Yesterday, I tried writing a blog post from my phone. It is not an easy task pecking out one letter at a time (aka OLAT). My short little fingers speed across the virtual keyboard and seem to hit the wrong letter about every other peck. When I write an e-mail my smart phone often guesses what I’m trying to say and substitutes the correct word. But sometimes the guesses are goofy, even embarrassing. It will interpret my hasty, bad spelling of “people” as “proletariat” or “doing” as “dung.” Proofreading is essential. When I first became a smart phone owner, I sent out a lot of screwball messages.
Slowing down and single tasking is the only way I can produce a coherent piece of communication. My usual doing twelve things at a time is my idea of fun, so OLAT is tedious and frustrating. It’s not true for all things and all times, but in general, One Thing at A Time is pretty good advice for living much of my life: One Day at a Time, One Lollipop at a Time, One Breath at a Time, One Spouse at a Time… Not so good for combing hairs or eating cornflakes, however.
In the past month I’ve flown from Central Time to Pacific Time to Eastern Time to Central Time to Pacific Time to Central Time…. I’ve pretty much lost track of the date and the time. There must be a name for this circadian disorder. My 24-hour rhythms are all messed up. So are my husband’s. Andy calls me at 8AM his time and I snore a hello into the phone. He exclaims, “You’re still asleep at 9AM?” Then he groans an apologetic “Oh” remembering I’m not in Baltimore, but in Seattle where it’s 6AM.
As much as hopping around time zones can mess with my sleep patterns and my planetary orientation, I love travel and the attention it requires. I have to be alert so I don’t miss a plane. Changes in temperature and climate affect my packing decisions. I notice my surroundings more–the lush gardens and the long hours of light in the Northwest; the humid, sunny days on the East Coast; the heavy, endless heat of the South. Sometimes I have to find ways to stay awake longer than usual so I don’t wake in the middle of the night. All of these variations and variables require attention.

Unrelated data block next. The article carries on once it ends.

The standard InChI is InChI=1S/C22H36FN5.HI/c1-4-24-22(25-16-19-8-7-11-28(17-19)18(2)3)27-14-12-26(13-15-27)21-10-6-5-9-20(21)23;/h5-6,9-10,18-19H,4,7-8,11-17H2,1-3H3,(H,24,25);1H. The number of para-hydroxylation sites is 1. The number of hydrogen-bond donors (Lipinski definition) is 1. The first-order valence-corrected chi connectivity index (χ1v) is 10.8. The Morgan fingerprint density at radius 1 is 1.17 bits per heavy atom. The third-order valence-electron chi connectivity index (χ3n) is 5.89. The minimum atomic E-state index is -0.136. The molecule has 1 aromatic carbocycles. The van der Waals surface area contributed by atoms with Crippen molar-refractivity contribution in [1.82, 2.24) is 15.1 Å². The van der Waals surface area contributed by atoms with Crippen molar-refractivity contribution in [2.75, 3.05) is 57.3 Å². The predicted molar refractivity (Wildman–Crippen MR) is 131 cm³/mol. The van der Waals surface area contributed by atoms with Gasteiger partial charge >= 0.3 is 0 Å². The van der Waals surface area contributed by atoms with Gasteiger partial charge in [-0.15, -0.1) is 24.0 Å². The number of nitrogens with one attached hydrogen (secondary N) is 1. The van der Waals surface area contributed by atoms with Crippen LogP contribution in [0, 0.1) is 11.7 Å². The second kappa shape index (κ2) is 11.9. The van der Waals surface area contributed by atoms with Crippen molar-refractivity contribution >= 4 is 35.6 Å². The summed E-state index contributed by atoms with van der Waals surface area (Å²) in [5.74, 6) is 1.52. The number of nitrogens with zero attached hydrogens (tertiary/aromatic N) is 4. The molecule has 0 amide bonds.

When I stay in one place too long my senses go numb. One day merges into the next. I miss the color of the vegetation, the changes in temperature and light, and both the floral and industrial smells of my city. I fail to notice the subtle improvements and the subtle declines in the town where I live. I become complacent.
I can’t help but think of the many parables in which Jesus says, “Keep Awake” or “Stay Alert.” Matthew 25 and Mark 13 are two examples. Jesus reminds us ‘”Keep awake, for you know neither the day nor the hour.” (Matthew 25:13 NRSV) Sometimes, I literally don’t the know the day or hour. But whether my circadian rhythms are in or out of sync, I certainly don’t know my final day or hour or THE final day or hour. So I’ll try to practice staying awake and alert at all times and in all time zones–with a little sleep thrown in for good measure and good mood.
Drawing: Sybil MacBeth
When I read articles about millions of barrels of oil gushing into the Gulf of Mexico and see pictures of oil-drenched birds and satellite images of an encroaching oil sheen, I can’t help but pray the confessional and cleansing verses of Psalm 51 :
1 Have mercy on me, O God, according to your steadfast love; according to your abundant mercy blot out my transgressions. 2 Wash me thoroughly from my iniquity, and cleanse me from my sin. 3 For I know my transgressions, and my sin is ever before me. 7 Purge me with hyssop, and I shall be clean; wash me, and I shall be whiter than snow. 10 Create in me a clean heart, O God, and put a new and right spirit within me. (NRSV)
This is my prayer. Maybe it’s BP’s prayer, too. Maybe it’s even the prayer of the Gulf itself.
Drawing: Sybil MacBeth 2010
Below is a prayer drawing I have been using for a couple of weeks. As new prayer concerns came to mind and heart, I added doodles. The act of drawing focuses my prayers and my wandering mind. Every time I look at it, the resulting picture reminds me to pray.
Sometimes when I pray I think I’m being rude to pray over and over again for the same person or about the same issue. When I was a kid, my parents taught me that begging, nagging, and asking for something more than once was impolite.
But there is Biblical precedence for nagging in prayer:
Then Jesus told them a parable about their need to pray always and not to lose heart. He said, “In a certain city there was a judge who neither feared God nor had respect for people. In that city there was a widow who kept coming to him and saying, “Grant me justice against my opponent.’For a while he refused; but later he said to himself, “Though I have no fear of God and no respect for anyone, yet because this widow keeps bothering me, I will grant her justice, so that she may not wear me out by continually coming.’ “ (Luke 18: 1-5 NRSV)
Luke encourages my nagging…or as my friend Claire calls it: “passionate begging.” I think I’ll just call it persistence; it sounds a little more polite.
Drawing: Sybil MacBeth 2010